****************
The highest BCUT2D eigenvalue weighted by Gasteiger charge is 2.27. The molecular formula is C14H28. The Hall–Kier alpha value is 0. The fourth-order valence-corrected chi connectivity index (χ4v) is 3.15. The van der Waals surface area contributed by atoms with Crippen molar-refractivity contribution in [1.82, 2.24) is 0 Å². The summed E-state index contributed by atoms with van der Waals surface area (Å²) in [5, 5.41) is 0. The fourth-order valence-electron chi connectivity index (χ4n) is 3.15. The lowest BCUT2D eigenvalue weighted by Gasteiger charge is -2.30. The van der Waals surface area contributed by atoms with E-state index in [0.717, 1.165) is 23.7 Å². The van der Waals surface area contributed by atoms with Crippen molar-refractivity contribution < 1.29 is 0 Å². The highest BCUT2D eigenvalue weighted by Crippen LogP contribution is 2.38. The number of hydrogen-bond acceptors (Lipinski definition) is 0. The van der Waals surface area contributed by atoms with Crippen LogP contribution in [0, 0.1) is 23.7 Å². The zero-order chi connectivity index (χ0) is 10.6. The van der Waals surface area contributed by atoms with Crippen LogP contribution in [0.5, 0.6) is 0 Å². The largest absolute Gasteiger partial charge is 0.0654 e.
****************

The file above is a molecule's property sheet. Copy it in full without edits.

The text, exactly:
The highest BCUT2D eigenvalue weighted by Gasteiger charge is 2.27. The molecular formula is C14H28. The Hall–Kier alpha value is 0. The fourth-order valence-corrected chi connectivity index (χ4v) is 3.15. The van der Waals surface area contributed by atoms with Crippen molar-refractivity contribution in [1.82, 2.24) is 0 Å². The summed E-state index contributed by atoms with van der Waals surface area (Å²) in [5, 5.41) is 0. The fourth-order valence-electron chi connectivity index (χ4n) is 3.15. The lowest BCUT2D eigenvalue weighted by Gasteiger charge is -2.30. The van der Waals surface area contributed by atoms with E-state index in [0.717, 1.165) is 23.7 Å². The van der Waals surface area contributed by atoms with Crippen molar-refractivity contribution < 1.29 is 0 Å². The highest BCUT2D eigenvalue weighted by Crippen LogP contribution is 2.38. The number of hydrogen-bond acceptors (Lipinski definition) is 0. The van der Waals surface area contributed by atoms with Crippen LogP contribution in [0, 0.1) is 23.7 Å². The zero-order chi connectivity index (χ0) is 10.6. The van der Waals surface area contributed by atoms with Crippen LogP contribution in [0.5, 0.6) is 0 Å². The largest absolute Gasteiger partial charge is 0.0654 e.